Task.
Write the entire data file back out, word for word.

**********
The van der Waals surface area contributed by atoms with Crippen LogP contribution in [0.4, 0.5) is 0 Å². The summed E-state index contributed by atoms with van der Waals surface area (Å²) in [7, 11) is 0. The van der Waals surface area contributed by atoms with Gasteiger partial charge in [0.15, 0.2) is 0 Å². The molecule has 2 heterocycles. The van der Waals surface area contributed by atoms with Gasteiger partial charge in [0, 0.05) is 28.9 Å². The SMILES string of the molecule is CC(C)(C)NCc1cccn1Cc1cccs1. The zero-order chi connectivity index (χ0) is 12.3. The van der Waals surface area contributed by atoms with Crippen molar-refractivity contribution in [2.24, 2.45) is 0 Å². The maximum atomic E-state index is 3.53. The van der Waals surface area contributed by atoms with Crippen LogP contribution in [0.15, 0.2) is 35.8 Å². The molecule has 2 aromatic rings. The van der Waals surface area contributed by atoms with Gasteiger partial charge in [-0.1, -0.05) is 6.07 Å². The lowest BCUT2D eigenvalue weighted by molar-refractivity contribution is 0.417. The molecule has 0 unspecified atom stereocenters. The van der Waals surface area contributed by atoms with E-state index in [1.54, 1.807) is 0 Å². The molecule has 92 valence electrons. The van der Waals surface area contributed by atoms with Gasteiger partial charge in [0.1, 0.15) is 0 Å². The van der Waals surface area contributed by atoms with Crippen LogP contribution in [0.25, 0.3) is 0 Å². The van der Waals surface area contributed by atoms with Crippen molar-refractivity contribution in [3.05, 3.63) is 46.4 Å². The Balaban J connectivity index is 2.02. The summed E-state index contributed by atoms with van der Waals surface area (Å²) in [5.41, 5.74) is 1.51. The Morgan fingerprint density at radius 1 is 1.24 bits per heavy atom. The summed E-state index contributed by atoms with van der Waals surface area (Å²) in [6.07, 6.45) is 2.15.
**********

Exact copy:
The van der Waals surface area contributed by atoms with Crippen LogP contribution in [0.4, 0.5) is 0 Å². The summed E-state index contributed by atoms with van der Waals surface area (Å²) in [7, 11) is 0. The van der Waals surface area contributed by atoms with Gasteiger partial charge in [0.15, 0.2) is 0 Å². The molecule has 2 heterocycles. The van der Waals surface area contributed by atoms with Gasteiger partial charge in [0, 0.05) is 28.9 Å². The SMILES string of the molecule is CC(C)(C)NCc1cccn1Cc1cccs1. The zero-order chi connectivity index (χ0) is 12.3. The van der Waals surface area contributed by atoms with Crippen molar-refractivity contribution in [2.24, 2.45) is 0 Å². The maximum atomic E-state index is 3.53. The van der Waals surface area contributed by atoms with Crippen LogP contribution in [0.15, 0.2) is 35.8 Å². The molecule has 2 aromatic rings. The van der Waals surface area contributed by atoms with Gasteiger partial charge in [-0.1, -0.05) is 6.07 Å². The lowest BCUT2D eigenvalue weighted by molar-refractivity contribution is 0.417. The molecule has 0 unspecified atom stereocenters. The van der Waals surface area contributed by atoms with E-state index in [1.54, 1.807) is 0 Å². The molecule has 92 valence electrons. The van der Waals surface area contributed by atoms with Gasteiger partial charge in [0.1, 0.15) is 0 Å². The van der Waals surface area contributed by atoms with Crippen LogP contribution in [0.25, 0.3) is 0 Å². The van der Waals surface area contributed by atoms with Crippen molar-refractivity contribution in [3.05, 3.63) is 46.4 Å². The Balaban J connectivity index is 2.02. The summed E-state index contributed by atoms with van der Waals surface area (Å²) in [5.41, 5.74) is 1.51. The Morgan fingerprint density at radius 1 is 1.24 bits per heavy atom. The summed E-state index contributed by atoms with van der Waals surface area (Å²) in [6.07, 6.45) is 2.15.